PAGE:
If a dealer did not disclose my vehicle’s history and theauto lender isn’t cooperating,what to I do now?

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If a dealer did not disclose my vehicle’s history and theauto lender isn’t cooperating,what to I do now?

I found out through AutoCheck that the car I bought was a prior rental. This was not disclosed to me, and I then found out that it was also involved in an accident, also unknown to me. Problem now: the bank doesn’t want to help and the dealer is no longer communicating through telephone. I tried notifying the bank and the dealer of my decision to dissolve the loan and return the car, but I think now it’s time to move forward. What is my next step? I need to get out of this loan ASAP to purchase another car.

Asked on May 9, 2011 under General Practice, Pennsylvania

Answers:

M.T.G., Member, New York Bar / FreeAdvice Contributing Attorney

Answered 10 years ago | Contributor

This is a used car, correct?  I can tell you that Pennsylvania has a law that specifically protects those that buy a new car that was say damaged in transport.  But used car laws are different.  There are, though, some laws that can help.  I would look in to these laws a little further and see if they apply to the facts of your case.  If they do then it might be a good idea to speak with an attorney for the sake of just writing a letter on your behalf and maybe that will be enough to shake them up.  And of course, there could be a contractual basis for ending the contract here.  Good luck.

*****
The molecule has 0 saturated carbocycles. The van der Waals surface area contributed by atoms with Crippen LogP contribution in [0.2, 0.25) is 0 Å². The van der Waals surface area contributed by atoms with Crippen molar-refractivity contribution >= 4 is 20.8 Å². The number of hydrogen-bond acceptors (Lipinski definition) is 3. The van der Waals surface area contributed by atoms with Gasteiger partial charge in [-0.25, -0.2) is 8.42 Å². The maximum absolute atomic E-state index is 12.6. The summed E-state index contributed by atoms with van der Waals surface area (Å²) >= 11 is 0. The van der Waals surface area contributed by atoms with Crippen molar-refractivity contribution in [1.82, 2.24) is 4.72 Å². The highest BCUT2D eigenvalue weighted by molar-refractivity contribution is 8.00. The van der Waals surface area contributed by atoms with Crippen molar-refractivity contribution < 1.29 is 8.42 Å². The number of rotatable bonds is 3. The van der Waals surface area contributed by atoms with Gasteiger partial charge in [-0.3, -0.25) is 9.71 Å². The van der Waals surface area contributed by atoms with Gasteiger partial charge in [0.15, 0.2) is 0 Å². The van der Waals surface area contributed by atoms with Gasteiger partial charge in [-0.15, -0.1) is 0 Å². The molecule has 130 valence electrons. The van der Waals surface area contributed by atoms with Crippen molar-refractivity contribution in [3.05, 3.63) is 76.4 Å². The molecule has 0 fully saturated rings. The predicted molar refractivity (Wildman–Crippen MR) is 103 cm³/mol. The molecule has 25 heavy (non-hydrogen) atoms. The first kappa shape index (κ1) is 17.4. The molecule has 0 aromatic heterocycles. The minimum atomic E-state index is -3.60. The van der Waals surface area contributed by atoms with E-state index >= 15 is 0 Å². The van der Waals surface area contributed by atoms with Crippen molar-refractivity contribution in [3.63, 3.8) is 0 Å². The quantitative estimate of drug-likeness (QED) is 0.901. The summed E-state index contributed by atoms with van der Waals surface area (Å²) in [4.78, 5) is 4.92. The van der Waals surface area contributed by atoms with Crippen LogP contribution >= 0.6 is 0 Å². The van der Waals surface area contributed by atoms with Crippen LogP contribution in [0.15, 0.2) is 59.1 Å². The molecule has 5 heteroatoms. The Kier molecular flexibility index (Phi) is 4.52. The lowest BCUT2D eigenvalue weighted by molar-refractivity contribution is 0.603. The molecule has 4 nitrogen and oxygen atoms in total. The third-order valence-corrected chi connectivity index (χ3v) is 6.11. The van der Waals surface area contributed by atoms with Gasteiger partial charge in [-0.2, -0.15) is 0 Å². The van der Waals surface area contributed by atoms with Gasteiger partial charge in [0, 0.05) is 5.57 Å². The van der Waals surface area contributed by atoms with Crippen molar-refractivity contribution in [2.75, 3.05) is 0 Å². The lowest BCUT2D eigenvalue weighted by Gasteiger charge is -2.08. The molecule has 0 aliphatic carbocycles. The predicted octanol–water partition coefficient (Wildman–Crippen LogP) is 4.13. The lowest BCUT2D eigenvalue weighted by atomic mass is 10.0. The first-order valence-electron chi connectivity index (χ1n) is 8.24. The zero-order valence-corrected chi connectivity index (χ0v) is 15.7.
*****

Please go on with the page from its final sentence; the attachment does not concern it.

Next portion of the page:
FTC Used Car Rule – The Federal Trade Commission's (FTC) Used Car Rule requires dealers to post a Buyers Guide in every used car they sell, including light-duty vans, light-duty trucks, demonstrators, and program cars. The Buyers Guide becomes part of your sales contract and overrides any conflicting provisions in your contract.

Implied Warranties – State laws say that a dealer has implied obligations, such as the soundness of the vehicle. In some states, however, dealers can get around implied warranties by selling the vehicle "as is."

Warrant of Merchantability – A warrant of merchantability is an implied warranty and says that a vehicle will run like it's supposed to. While it doesn't cover every component of a vehicle, it does apply to its basic functions. In this instance, the buyer has to prove that the defect was present at the time of sale.

Express Warranties – Express warranties are those that are stated. If, for example, the manufacturer of your vehicle has a five-year warranty on a drive train, your vehicle would still be covered for a year if you purchased it when it was four years old. Express warranties also include verbal representations made by a salesperson at the dealership, as well as advertisements.

Uniform Commercial Code– When a dealer disclaims a warrant of merchantability, that disclaimer can be challenged using the federal Uniform Commercial Code (UCC). The UCC can also be used to cancel the sale of a used car.

Unfair and Deceptive Acts and Practices– Every state has an Unfair and Deceptive Acts and Practices (UDAP) law. These laws can often be used even if the used car is sold "as is," as long as the dealer is guilty of a verbal deception or a failure to disclose information about the vehicle.


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